This is an excerpt from an article "SMOKE America: High Rollers" published in Smoke Magazine by by Bob Ashley Photographs by Jeff Schied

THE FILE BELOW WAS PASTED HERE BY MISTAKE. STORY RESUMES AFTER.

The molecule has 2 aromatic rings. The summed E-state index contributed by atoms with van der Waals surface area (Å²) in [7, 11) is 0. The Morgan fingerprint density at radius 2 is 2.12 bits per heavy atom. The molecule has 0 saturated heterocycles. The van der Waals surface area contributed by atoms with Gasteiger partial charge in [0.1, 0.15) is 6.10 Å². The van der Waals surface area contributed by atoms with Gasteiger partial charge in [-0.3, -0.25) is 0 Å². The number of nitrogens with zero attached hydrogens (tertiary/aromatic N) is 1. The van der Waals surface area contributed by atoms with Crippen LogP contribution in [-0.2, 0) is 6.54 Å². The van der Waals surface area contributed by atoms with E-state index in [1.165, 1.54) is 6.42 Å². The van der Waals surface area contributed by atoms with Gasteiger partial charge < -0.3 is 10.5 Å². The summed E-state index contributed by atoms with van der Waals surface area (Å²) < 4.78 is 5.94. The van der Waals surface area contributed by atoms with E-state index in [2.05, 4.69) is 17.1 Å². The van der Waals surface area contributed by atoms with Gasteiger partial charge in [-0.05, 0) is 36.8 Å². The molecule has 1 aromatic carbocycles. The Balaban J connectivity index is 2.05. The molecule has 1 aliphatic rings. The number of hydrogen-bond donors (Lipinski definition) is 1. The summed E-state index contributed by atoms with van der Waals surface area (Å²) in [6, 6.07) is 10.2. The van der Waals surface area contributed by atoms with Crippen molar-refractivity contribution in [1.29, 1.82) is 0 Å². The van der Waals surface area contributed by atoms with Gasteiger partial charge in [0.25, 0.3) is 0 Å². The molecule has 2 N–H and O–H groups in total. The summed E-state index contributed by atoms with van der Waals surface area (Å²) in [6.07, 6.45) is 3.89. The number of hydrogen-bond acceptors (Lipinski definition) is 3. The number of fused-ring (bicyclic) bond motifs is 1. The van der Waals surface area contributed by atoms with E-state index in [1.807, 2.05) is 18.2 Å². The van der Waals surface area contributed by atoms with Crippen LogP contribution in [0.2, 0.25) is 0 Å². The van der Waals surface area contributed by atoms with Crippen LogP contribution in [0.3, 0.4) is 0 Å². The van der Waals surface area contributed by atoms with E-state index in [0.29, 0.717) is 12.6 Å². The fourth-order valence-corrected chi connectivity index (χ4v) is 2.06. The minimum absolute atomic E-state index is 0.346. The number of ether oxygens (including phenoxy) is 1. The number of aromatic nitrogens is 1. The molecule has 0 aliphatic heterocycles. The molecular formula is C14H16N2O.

It's the end of May, but Rich Galdieri, owner of Las Vegas Cigar Company, is as happy as a kid at Christmas. A pair of custom-made boots -- horned alligator with calfskin uppers emblazoned with a color inlay of Las Vegas Cigar's red, white, and black "Diceman" logo -- have just been delivered by Tony Murga, a bootmaker from California whose in town for a few days. Almost reverently, Galdieri removes the boots from their box, unable to contain his delight. "They're beautiful. Look at that leather. Have you ever seen anything like that?" Always the promoter, Galdieri wonders aloud, "Should I put them in the window?" "No," he says, answering himself, "They'd be gone in a minute. Maybe in the front case, next to a box of cigars. No, I'm going to wear them. Does anybody have a camera? I want to get a picture with Tony." With the cigar business booming these days, almost anyone with an interest in cigars would love to be in Galdieri's boots. His domain is a small rolling factory and cigar store in a retail mall on the infamous Las Vegas strip -- formally known as Las Vegas Boulevard. Nearby are the towering casinos, offering the around-the-clock action that goes on that's made Las Vegas an icon. Las Vegas Cigar Company makes and sells its own brand of cigars, using tobacco imported from the Caribbean and Central America. Rich Galdieri, owner of Las Vegas Cigar Company.